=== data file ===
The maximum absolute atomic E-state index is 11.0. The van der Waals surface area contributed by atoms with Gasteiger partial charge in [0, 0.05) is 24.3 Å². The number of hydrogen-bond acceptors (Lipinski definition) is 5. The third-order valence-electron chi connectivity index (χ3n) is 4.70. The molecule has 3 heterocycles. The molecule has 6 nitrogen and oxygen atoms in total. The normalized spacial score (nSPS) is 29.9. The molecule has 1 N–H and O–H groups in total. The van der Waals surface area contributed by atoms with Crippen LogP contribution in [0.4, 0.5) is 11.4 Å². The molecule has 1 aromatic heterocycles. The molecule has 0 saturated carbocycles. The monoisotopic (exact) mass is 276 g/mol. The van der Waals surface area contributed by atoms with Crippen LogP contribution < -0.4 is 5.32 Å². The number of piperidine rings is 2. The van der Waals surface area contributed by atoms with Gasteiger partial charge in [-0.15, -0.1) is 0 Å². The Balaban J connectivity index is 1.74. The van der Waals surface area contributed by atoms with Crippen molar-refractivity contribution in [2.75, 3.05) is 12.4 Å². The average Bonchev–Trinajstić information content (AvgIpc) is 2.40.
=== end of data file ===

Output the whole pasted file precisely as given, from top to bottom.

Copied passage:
The maximum absolute atomic E-state index is 11.0. The van der Waals surface area contributed by atoms with Gasteiger partial charge in [0, 0.05) is 24.3 Å². The number of hydrogen-bond acceptors (Lipinski definition) is 5. The third-order valence-electron chi connectivity index (χ3n) is 4.70. The molecule has 3 heterocycles. The molecule has 6 nitrogen and oxygen atoms in total. The normalized spacial score (nSPS) is 29.9. The molecule has 1 N–H and O–H groups in total. The van der Waals surface area contributed by atoms with Crippen LogP contribution in [0.4, 0.5) is 11.4 Å². The molecule has 1 aromatic heterocycles. The molecule has 0 saturated carbocycles. The monoisotopic (exact) mass is 276 g/mol. The van der Waals surface area contributed by atoms with Crippen LogP contribution < -0.4 is 5.32 Å². The number of piperidine rings is 2. The van der Waals surface area contributed by atoms with Gasteiger partial charge in [-0.15, -0.1) is 0 Å². The Balaban J connectivity index is 1.74. The van der Waals surface area contributed by atoms with Crippen molar-refractivity contribution in [2.75, 3.05) is 12.4 Å². The average Bonchev–Trinajstić information content (AvgIpc) is 2.40.